This Poor Girl
I’m at the local Panera Bread on Valentine’s day, pretending to read. The woman at the table next to me is talking with her two friends about her daughter’s boobs.
“I’m already having to buy bras,” she says.
“What,” asks her friend, “you mean like training bras?”
“No. Bra bras. With underwire.”
“How old is she now? Twelve? Thirteen?”
“Oh no,” says the other friend. “What are you going to do?”
At this point, I am invested in the conversation. And by the way, I don’t consider this to be an invasion of privacy; they’re being loud enough to make it public domain. Besides, her friends have such horrified looks on their faces, I simply can’t help but feel lucky to be sitting so close.
Yes, I think, what are you going to do?
“I don’t know,” she says, then pauses long enough to make me wonder if she’s trying not to cry. “I guess we’ll figure it out.”
“Ten is too young,” says the first friend.
The other friend, the fat one, stares into space and rubs her temples. The whole table is downright gloomy.
At first, I can’t imagine what the problem is. It seems possible I have made a mistake, that these glum ladies aren’t talking about boobies at all, but are lamenting a ten-year-old girl’s fight with leukemia, or a brain parasite, or a massive, irreparable heart hole. And maybe, because there’s some scar tissue on my right eardrum (or more plausibly, because I am a creep), I have heard “cup size” and “underwire” instead of things like “interferon injections” or “years of radiation therapy”. But then I get an answer.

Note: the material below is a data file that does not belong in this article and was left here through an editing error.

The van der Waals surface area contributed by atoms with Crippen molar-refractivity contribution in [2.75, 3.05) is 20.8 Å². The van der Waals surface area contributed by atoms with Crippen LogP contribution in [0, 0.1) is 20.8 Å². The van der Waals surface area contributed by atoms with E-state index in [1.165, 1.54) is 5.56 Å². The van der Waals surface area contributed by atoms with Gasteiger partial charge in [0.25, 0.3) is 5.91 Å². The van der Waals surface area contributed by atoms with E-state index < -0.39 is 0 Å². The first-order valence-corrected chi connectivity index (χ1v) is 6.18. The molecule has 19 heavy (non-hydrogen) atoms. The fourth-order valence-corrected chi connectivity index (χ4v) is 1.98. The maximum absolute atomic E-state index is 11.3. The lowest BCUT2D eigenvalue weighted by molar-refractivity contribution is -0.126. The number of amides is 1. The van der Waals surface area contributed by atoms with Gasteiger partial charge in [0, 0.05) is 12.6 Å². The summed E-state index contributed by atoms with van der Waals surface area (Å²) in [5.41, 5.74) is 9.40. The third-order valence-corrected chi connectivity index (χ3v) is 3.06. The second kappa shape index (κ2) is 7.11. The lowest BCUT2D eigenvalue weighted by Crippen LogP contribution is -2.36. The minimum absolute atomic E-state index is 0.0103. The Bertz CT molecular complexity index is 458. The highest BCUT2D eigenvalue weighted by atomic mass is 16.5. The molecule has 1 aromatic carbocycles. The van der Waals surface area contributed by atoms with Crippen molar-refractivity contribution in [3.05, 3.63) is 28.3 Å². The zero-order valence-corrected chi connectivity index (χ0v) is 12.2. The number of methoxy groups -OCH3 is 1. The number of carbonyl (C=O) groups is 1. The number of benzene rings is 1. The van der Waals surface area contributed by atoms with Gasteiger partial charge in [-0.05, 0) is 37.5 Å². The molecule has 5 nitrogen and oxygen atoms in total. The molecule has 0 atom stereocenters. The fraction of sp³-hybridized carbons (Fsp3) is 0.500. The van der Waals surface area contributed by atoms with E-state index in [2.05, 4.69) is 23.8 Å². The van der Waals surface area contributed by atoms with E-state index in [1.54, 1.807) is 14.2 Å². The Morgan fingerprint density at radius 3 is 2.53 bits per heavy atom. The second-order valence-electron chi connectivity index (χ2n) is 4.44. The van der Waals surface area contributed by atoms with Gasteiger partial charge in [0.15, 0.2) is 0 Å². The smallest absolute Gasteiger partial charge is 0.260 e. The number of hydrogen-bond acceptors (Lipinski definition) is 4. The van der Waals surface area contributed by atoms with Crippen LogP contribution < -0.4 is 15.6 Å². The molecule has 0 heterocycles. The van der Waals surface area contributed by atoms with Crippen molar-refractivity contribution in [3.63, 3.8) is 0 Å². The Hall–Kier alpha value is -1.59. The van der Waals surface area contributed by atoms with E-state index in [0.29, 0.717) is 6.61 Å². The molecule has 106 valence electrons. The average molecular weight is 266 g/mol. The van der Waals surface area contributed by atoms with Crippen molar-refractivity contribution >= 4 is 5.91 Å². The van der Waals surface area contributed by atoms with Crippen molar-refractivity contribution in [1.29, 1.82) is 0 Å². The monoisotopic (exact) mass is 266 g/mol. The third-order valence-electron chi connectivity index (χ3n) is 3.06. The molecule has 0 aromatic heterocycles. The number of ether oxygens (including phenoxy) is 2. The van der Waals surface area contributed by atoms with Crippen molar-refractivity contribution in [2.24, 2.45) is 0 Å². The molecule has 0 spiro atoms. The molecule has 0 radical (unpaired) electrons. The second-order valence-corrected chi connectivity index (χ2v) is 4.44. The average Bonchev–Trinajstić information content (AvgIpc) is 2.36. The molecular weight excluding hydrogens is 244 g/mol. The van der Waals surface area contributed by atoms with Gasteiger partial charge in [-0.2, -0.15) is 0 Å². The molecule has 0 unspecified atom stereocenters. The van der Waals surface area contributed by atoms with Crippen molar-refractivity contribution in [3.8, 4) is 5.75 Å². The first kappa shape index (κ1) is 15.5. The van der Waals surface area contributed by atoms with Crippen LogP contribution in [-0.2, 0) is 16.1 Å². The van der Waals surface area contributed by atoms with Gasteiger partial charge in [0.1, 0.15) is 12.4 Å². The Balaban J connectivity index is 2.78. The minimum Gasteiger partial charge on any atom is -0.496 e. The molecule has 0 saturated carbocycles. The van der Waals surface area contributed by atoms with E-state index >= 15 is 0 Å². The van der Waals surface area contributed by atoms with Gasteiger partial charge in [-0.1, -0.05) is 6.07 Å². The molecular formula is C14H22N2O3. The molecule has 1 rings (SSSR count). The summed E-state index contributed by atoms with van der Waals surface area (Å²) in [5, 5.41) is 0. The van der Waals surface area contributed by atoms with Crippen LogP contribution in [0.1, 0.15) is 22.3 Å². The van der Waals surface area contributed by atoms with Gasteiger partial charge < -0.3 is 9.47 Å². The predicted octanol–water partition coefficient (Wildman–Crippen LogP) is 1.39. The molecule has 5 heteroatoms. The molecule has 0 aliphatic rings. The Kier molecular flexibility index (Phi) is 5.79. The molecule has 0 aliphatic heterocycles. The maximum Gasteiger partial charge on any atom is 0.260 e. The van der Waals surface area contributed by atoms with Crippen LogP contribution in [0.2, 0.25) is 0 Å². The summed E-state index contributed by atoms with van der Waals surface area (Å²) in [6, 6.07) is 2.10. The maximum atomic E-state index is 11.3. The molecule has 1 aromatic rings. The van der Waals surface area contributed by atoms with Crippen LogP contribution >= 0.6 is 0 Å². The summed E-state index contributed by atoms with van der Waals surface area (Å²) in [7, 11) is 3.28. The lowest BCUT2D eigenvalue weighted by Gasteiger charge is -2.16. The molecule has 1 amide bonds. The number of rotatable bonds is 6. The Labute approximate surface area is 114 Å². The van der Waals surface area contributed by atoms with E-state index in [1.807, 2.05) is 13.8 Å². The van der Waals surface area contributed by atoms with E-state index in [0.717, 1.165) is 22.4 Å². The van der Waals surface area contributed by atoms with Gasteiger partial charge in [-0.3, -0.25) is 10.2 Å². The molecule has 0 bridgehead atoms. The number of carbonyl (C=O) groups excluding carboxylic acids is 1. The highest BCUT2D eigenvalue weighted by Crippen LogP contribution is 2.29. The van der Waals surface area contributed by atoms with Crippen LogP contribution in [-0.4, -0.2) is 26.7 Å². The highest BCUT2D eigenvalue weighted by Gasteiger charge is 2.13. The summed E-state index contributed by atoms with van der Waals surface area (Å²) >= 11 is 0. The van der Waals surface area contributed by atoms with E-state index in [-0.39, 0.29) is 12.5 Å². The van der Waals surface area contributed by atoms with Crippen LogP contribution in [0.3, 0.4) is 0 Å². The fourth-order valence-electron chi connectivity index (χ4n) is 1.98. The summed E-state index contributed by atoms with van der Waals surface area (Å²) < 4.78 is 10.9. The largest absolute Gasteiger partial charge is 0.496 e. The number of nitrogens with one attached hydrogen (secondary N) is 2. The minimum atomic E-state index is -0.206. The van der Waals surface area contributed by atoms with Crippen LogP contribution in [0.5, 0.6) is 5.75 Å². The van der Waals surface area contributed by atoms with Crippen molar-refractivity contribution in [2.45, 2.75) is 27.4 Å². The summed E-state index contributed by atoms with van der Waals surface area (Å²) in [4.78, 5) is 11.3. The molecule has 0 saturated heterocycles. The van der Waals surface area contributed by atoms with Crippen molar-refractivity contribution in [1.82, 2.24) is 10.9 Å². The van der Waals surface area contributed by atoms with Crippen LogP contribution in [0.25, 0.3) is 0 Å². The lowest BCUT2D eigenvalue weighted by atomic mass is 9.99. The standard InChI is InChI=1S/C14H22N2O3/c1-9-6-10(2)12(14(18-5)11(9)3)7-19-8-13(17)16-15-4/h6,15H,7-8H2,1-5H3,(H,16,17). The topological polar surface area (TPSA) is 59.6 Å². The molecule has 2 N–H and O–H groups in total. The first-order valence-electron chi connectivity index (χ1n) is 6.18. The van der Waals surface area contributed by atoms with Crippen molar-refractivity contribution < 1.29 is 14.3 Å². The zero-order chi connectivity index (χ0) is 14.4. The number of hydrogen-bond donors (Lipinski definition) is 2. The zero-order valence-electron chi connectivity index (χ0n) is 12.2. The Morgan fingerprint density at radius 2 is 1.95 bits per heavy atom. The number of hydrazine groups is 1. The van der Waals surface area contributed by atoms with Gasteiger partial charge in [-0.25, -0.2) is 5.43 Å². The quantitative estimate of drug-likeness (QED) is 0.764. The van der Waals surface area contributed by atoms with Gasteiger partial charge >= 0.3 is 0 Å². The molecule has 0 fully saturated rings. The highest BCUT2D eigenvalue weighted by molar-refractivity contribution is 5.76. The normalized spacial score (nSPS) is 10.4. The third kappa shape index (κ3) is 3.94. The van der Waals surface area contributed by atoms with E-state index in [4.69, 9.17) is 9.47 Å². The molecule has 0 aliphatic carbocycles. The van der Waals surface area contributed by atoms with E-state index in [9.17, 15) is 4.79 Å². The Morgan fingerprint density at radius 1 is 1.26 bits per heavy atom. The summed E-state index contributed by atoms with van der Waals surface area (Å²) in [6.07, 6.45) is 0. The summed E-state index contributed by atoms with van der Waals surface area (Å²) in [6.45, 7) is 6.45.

“She got like ninety Valentines,” says the Mother.
“God bless her.”
“Brought them home in a grocery bag. She got one from every boy in her class, and a bunch from the fourth- and fifth-graders. There may be some from the sixth-graders in there, too. I didn’t recognize the names.”
And there it is. This poor girl.
Everything she has ever known is finished. For one halcyon decade, she’s done nothing but jump rope and collect stickers. But then her chest gets puffy, and all of a sudden she’s deluged with love notes from a hundred jittery little monkeys, most of whom probably don’t fully understand why they’re going to all the trouble. And now there’s no turning back. This poor, innocent, overdeveloped third-grader will be fending off the wet-mouthed savages for the rest of her days.
Yes, I think again, what are you going to do?
“Fuck my life,” the woman says to her friends, and maybe to me.
When I was a preschooler, my Mother pulled a jug of blue liquid out from under the kitchen sink. Don’t drink this, she said. If you do, your blood will turn to acid and you’ll die. I needed no further convincing, and steered clear of the sink for years afterward. To this day, I think of my kitchen as a place filled with poisons (as evidenced by my own cooking).
All in all, It’s not difficult to teach your kids the difference between Kool-Aid and anti-freeze. But how do you protect them from the chemicals stewing in their own bodies? How do you save them from hundreds of thousands of years of animal instinct? How, how, how do you keep the mad monkeys at bay?
I have no idea. But if I ever have a daughter, God save her Valentines.